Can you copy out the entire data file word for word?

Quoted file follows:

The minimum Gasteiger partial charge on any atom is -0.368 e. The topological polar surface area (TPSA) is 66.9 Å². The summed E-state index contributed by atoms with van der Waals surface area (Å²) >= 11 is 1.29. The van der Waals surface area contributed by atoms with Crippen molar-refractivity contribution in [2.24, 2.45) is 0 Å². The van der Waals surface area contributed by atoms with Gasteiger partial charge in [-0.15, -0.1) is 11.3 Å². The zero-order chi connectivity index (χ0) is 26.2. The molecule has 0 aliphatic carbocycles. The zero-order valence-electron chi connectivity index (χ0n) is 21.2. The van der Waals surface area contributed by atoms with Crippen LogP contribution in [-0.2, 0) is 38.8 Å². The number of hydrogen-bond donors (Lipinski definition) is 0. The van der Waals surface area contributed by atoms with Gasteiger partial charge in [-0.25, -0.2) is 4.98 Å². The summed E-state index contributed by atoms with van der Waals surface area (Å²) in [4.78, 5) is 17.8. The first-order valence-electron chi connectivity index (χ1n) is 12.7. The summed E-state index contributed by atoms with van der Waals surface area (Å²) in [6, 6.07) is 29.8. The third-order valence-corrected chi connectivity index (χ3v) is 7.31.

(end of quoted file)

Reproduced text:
The minimum Gasteiger partial charge on any atom is -0.368 e. The topological polar surface area (TPSA) is 66.9 Å². The summed E-state index contributed by atoms with van der Waals surface area (Å²) >= 11 is 1.29. The van der Waals surface area contributed by atoms with Crippen molar-refractivity contribution in [2.24, 2.45) is 0 Å². The van der Waals surface area contributed by atoms with Gasteiger partial charge in [-0.15, -0.1) is 11.3 Å². The zero-order chi connectivity index (χ0) is 26.2. The molecule has 0 aliphatic carbocycles. The zero-order valence-electron chi connectivity index (χ0n) is 21.2. The van der Waals surface area contributed by atoms with Crippen LogP contribution in [-0.2, 0) is 38.8 Å². The number of hydrogen-bond donors (Lipinski definition) is 0. The van der Waals surface area contributed by atoms with Gasteiger partial charge in [-0.25, -0.2) is 4.98 Å². The summed E-state index contributed by atoms with van der Waals surface area (Å²) in [4.78, 5) is 17.8. The first-order valence-electron chi connectivity index (χ1n) is 12.7. The summed E-state index contributed by atoms with van der Waals surface area (Å²) in [6, 6.07) is 29.8. The third-order valence-corrected chi connectivity index (χ3v) is 7.31.